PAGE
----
With Love out for another five weeks because of knee surgery and J.R. Smith still recovering from a broken left hand, James can understand why others might perceive some vulnerability within the Cavaliers. James has been accustomed to having teams challenge him, but he keeps finding ways to push them back down the slide. “We haven’t been healthy pretty much all season, but I feel, if I’m in the lineup, and I’m healthy and I’m feeling good, we’re going to have a chance,” James said. “That’s the way I feel and that’s the way our guys feel as well. Because it motivates them, when someone goes out and they start doubting the guys on our team [who are] ready to go.”
James has the most Finals appearances of any active player with seven and has been feasting on the perennially inferior stepbrother conference for much of this decade. Losing to San Antonio and Boston in his first stint in Cleveland taught him the importance of a three-star super-team model. Losing to Orlando after winning his first MVP award in 2008-09 taught him the importance of being surrounded by long-distance marksmen. The teams that have defeated James since he began stampeding the East benefited from him inexplicably vanishing (Dallas in 2011), from using a year of redemptive anger to fuel an annihilation (San Antonio in 2014) and from James losing both of his star wingmen in the postseason (Golden State in 2015). James takes advantage of the slightest mistakes and rarely makes any of his own.
“I don’t think you have another player like that in this league that can dominate in so many ways,” Wizards guard John Wall said. “So when you’re playing him, you try to take something away and give him one thing but at the end of the day, he ends up getting everything he wanted.”
The Hawks made one of the more surprising deals of the season, shipping 3-point specialist Kyle Korver to Cleveland and giving James one more shooter. The Korver deal had All-Star Paul Millsap worried about his future in Atlanta until the organization declared him off the trading block – but the situation remains somewhat perplexing.
“We really didn’t know what to think. All we knew was Kyle was going to the Cleveland Cavaliers, which is a team we see ourselves competing against. It was tough for us to understand, but it’s basketball. That’s how the business works. It’s something we have to deal with. But we’re up to the task,” Millsap said. “He’s put us out the past two years. But we can’t let that dictate or deter us from what we want to do. We feel like we’re a good team. We feel like we have the pieces to compete against him or even possibly beat him. We’re 1-0 against him this year, so we’ll see what happens.”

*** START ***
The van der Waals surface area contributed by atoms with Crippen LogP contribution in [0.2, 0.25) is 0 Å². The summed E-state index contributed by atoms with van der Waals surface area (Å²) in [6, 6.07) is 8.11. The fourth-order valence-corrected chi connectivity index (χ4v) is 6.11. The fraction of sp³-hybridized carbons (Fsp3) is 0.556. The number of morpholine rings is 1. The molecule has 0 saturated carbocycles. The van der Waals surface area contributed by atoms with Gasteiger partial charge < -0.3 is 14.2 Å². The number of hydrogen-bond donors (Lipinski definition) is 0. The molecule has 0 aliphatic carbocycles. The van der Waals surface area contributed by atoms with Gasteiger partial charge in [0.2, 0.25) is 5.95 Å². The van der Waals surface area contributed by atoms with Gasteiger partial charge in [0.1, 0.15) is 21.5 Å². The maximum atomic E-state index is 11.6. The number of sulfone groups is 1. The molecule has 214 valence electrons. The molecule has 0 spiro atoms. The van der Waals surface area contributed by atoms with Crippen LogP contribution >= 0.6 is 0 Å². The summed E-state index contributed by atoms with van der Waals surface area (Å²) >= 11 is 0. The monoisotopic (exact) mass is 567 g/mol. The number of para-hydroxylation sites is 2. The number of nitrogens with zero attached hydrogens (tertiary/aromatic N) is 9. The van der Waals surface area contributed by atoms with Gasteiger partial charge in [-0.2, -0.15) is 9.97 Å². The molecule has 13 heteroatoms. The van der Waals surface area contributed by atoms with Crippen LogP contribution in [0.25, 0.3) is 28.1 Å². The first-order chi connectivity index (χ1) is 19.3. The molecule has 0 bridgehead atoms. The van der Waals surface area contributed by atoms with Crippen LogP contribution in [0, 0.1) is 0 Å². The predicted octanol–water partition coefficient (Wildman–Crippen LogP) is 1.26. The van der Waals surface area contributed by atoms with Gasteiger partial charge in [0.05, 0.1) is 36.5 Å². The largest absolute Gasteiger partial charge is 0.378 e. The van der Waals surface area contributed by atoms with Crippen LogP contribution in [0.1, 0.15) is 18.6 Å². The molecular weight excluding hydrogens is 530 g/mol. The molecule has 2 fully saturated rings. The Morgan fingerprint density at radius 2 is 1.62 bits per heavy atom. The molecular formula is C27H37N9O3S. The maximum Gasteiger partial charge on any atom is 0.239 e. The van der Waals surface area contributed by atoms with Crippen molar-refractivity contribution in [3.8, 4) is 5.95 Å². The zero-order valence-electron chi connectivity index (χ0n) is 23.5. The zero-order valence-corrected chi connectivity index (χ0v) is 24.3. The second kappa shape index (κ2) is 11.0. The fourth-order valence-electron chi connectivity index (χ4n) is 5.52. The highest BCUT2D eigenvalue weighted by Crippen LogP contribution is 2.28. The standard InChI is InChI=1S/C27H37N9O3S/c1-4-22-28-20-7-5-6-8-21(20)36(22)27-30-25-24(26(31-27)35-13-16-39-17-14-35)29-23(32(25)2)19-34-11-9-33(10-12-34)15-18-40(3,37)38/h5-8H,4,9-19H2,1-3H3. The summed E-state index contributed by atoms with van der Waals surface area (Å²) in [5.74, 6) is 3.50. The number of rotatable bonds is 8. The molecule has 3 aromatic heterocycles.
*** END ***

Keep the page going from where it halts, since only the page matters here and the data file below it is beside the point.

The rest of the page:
Toronto’s trade for Ibaka addressed a glaring need for a veteran, two-way power forward and has raised the expectations for a team that has fallen to fifth in the East after a blistering start. “We’ve got to put the product on the floor. You know, you’ve got to see it,” Lowry said. “Serge is going to come in and we’re going to put pressure on him to come in and be Serge. Block shots. Rebound. Run the floor. Shoot threes. We’re going to put a lot of pressure on him, because we need that. And we believe in what he can bring. We’re all trying to compete. We all want to go to the Eastern Conference finals. We all want to get to the Finals. We all want to win championships.”
At some point, James will have to relinquish control of the East but he’s determined to make sure that doesn’t happen anytime soon – or until he decides to call it quits. “It’s motivating. It’s great to know that everyone is trying to build their team to try to get to where you are, to try to knock you off,” James said. “It’s also a humbling factor, to know that I’ve been in this position for so long … I work on my game. I work on my craft. And to know that my numbers are right up there with my MVP seasons, it just lets me know I’m consistent. You can always book me for whatever my numbers say. Sometimes they’re more. Not going to be less, not that many times.”